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Will Daily Be Digital Dinosaur Or Dynamo?

What to make of the exclusively-iPad-based "newspaper" that Rupert Murdoch is planning to debut early next year will all manner of News Corp. fare?

"With an investment of $30 million and a staff of around 100, The Daily will be the first of a kind -- a 'newspaper' with rich media and photography built especially for the iPad," writes David Carr at The New York Times, which is no doubt watching this story develop with great anticipation and anxiety.

"Based on who is getting hired for this project, it looks like the Daily will be heavy on video, interactive graphics, and rich photos," writes TechCrunch.

As Agence France-Presse notes: "The Daily brings together three of Murdoch's passions -- newspapers, the iPad and finding a way to charge readers for content online in an era of shrinking newspaper circulation and eroding print advertising revenue."



Indeed, publishers love apps because readers don't reflexively expect them to be free like Web-based content. "With The Daily, the News Corporation can enter the digital newsstand business in earnest with a new product that was never free on the Web and in a format for which payments are easily made," writes Carr.

Still, asks Salon co-founder and blogger Scott Rosenberg: "How likely is it that any significant number of people will pay $50 a year (or a bit less, assuming a subscription discount) for what is likely to be an above-average but hardly essential or irreplaceable periodical? It's not as if iPad users have no existing sources of online news, innovative delivery mechanisms for information, or a shortage of stuff to read."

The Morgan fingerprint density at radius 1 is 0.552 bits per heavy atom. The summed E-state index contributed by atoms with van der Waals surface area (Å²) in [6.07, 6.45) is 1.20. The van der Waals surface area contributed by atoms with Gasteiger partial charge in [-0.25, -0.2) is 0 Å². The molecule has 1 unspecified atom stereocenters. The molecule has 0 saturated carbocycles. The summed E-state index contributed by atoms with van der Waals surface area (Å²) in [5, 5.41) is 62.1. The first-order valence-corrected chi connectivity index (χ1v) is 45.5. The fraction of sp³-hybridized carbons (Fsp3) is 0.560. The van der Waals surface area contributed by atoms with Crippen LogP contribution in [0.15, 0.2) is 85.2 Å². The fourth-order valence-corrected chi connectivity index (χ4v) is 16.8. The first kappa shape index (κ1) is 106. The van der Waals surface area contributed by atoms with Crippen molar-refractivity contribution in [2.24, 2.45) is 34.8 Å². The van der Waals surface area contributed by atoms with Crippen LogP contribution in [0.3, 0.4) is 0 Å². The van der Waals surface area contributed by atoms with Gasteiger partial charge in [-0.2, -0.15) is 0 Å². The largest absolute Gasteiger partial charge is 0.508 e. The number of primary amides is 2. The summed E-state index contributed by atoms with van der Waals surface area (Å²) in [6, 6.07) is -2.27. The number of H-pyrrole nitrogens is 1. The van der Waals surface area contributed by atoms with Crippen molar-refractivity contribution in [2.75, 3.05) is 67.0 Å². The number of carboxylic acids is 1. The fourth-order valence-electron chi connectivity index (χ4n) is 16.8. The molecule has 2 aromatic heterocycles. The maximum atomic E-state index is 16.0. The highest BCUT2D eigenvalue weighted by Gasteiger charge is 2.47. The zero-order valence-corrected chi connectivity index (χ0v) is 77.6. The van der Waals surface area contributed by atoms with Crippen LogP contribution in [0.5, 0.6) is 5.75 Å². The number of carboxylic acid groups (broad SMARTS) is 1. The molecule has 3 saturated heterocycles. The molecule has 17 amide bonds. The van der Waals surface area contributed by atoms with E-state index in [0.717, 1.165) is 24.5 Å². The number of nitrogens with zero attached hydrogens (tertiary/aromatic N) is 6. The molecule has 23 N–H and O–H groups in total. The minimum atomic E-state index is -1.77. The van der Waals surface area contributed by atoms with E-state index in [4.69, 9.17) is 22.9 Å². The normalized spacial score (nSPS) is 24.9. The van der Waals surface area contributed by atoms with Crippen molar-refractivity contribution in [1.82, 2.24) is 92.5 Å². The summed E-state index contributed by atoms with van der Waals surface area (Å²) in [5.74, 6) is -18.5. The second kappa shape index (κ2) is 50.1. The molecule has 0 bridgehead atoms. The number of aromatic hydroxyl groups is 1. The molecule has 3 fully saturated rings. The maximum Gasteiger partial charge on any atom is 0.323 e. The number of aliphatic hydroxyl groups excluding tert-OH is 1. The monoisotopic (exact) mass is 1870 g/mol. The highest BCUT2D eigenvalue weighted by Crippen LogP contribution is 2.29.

Insisting "There's something all wrong with this," Michael Wolff tells Fortune that Murdoch doesn't get technology; he doesn't get America; and he sure as heck doesn't get Apple. "Murdoch gets special promotion for this new thing -- Jobs' endorsement? iPad button? But what does Jobs get?"

Furthermore, despite its innovative delivery, Carr believes The Daily will still be a dinosaur at heart. "It will be produced into the evening, and then a button will be pushed and it will be 'printed' for the next morning. There will be updates -- the number of which is still under discussion -- but not at the velocity or with the urgency of a news Web site." And no inbound links!

"Why do people love getting their news online?" asks Rosenberg. "It's timely, it's convenient, it's fast -- all that matters ... But even more important than that, online news is connected: it's news that you can respond to, link to, share with friends. It is part of a back-and-forth that you are also a part of."

Read the whole story at The New York Times et al. »

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